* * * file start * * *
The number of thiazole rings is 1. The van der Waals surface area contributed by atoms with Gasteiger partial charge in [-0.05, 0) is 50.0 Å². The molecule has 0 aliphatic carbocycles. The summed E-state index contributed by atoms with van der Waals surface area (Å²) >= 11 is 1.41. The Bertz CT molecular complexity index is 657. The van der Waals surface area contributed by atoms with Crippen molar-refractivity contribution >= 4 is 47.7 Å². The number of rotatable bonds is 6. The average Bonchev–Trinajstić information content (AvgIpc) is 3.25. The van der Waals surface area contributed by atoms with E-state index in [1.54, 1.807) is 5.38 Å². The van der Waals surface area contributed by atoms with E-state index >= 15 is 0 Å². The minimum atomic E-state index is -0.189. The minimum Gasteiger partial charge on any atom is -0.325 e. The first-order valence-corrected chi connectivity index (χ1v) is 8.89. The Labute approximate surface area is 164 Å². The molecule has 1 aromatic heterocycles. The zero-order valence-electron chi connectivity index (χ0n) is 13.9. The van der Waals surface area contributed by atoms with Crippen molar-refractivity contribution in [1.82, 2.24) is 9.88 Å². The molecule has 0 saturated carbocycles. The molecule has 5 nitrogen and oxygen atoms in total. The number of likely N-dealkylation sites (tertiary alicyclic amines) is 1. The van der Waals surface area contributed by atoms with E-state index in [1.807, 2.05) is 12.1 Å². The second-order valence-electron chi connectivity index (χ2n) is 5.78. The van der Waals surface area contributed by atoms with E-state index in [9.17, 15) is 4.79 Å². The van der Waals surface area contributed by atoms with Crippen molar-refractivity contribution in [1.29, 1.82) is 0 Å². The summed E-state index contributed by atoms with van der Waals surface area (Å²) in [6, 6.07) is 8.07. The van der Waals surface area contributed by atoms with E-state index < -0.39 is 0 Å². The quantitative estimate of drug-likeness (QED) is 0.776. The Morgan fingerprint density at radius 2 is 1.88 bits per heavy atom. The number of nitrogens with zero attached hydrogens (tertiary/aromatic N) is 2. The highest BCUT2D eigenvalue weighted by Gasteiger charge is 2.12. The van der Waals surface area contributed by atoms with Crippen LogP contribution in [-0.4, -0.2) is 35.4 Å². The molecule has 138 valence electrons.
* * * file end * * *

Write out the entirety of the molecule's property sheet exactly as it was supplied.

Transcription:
The number of thiazole rings is 1. The van der Waals surface area contributed by atoms with Gasteiger partial charge in [-0.05, 0) is 50.0 Å². The molecule has 0 aliphatic carbocycles. The summed E-state index contributed by atoms with van der Waals surface area (Å²) >= 11 is 1.41. The Bertz CT molecular complexity index is 657. The van der Waals surface area contributed by atoms with Crippen molar-refractivity contribution >= 4 is 47.7 Å². The number of rotatable bonds is 6. The average Bonchev–Trinajstić information content (AvgIpc) is 3.25. The van der Waals surface area contributed by atoms with E-state index in [1.54, 1.807) is 5.38 Å². The van der Waals surface area contributed by atoms with E-state index >= 15 is 0 Å². The minimum atomic E-state index is -0.189. The minimum Gasteiger partial charge on any atom is -0.325 e. The first-order valence-corrected chi connectivity index (χ1v) is 8.89. The Labute approximate surface area is 164 Å². The molecule has 1 aromatic heterocycles. The zero-order valence-electron chi connectivity index (χ0n) is 13.9. The van der Waals surface area contributed by atoms with Crippen molar-refractivity contribution in [1.82, 2.24) is 9.88 Å². The molecule has 0 saturated carbocycles. The molecule has 5 nitrogen and oxygen atoms in total. The number of likely N-dealkylation sites (tertiary alicyclic amines) is 1. The van der Waals surface area contributed by atoms with E-state index in [1.807, 2.05) is 12.1 Å². The second-order valence-electron chi connectivity index (χ2n) is 5.78. The van der Waals surface area contributed by atoms with E-state index in [9.17, 15) is 4.79 Å². The van der Waals surface area contributed by atoms with Crippen molar-refractivity contribution in [1.29, 1.82) is 0 Å². The summed E-state index contributed by atoms with van der Waals surface area (Å²) in [6, 6.07) is 8.07. The van der Waals surface area contributed by atoms with E-state index < -0.39 is 0 Å². The quantitative estimate of drug-likeness (QED) is 0.776. The Morgan fingerprint density at radius 2 is 1.88 bits per heavy atom. The number of nitrogens with zero attached hydrogens (tertiary/aromatic N) is 2. The highest BCUT2D eigenvalue weighted by Gasteiger charge is 2.12. The van der Waals surface area contributed by atoms with Crippen LogP contribution in [-0.4, -0.2) is 35.4 Å². The molecule has 138 valence electrons.